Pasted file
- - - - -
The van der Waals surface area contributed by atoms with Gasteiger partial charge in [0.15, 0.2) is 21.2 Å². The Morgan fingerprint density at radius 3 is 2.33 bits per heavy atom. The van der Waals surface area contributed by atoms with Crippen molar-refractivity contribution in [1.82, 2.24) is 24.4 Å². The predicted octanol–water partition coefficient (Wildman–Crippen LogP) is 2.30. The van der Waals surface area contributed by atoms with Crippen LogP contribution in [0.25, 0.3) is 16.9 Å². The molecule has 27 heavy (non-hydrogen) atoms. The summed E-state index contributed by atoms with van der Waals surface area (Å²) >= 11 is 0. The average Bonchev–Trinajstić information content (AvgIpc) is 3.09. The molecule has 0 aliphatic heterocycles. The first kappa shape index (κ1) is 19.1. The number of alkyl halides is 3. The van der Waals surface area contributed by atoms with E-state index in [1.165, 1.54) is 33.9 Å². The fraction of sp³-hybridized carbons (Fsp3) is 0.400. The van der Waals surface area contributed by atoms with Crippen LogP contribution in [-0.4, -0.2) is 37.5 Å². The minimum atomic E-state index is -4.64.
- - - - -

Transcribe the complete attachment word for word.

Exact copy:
The van der Waals surface area contributed by atoms with Gasteiger partial charge in [0.15, 0.2) is 21.2 Å². The Morgan fingerprint density at radius 3 is 2.33 bits per heavy atom. The van der Waals surface area contributed by atoms with Crippen molar-refractivity contribution in [1.82, 2.24) is 24.4 Å². The predicted octanol–water partition coefficient (Wildman–Crippen LogP) is 2.30. The van der Waals surface area contributed by atoms with Crippen LogP contribution in [0.25, 0.3) is 16.9 Å². The molecule has 27 heavy (non-hydrogen) atoms. The summed E-state index contributed by atoms with van der Waals surface area (Å²) >= 11 is 0. The average Bonchev–Trinajstić information content (AvgIpc) is 3.09. The molecule has 0 aliphatic heterocycles. The first kappa shape index (κ1) is 19.1. The number of alkyl halides is 3. The van der Waals surface area contributed by atoms with E-state index in [1.165, 1.54) is 33.9 Å². The fraction of sp³-hybridized carbons (Fsp3) is 0.400. The van der Waals surface area contributed by atoms with Crippen LogP contribution in [-0.4, -0.2) is 37.5 Å². The minimum atomic E-state index is -4.64.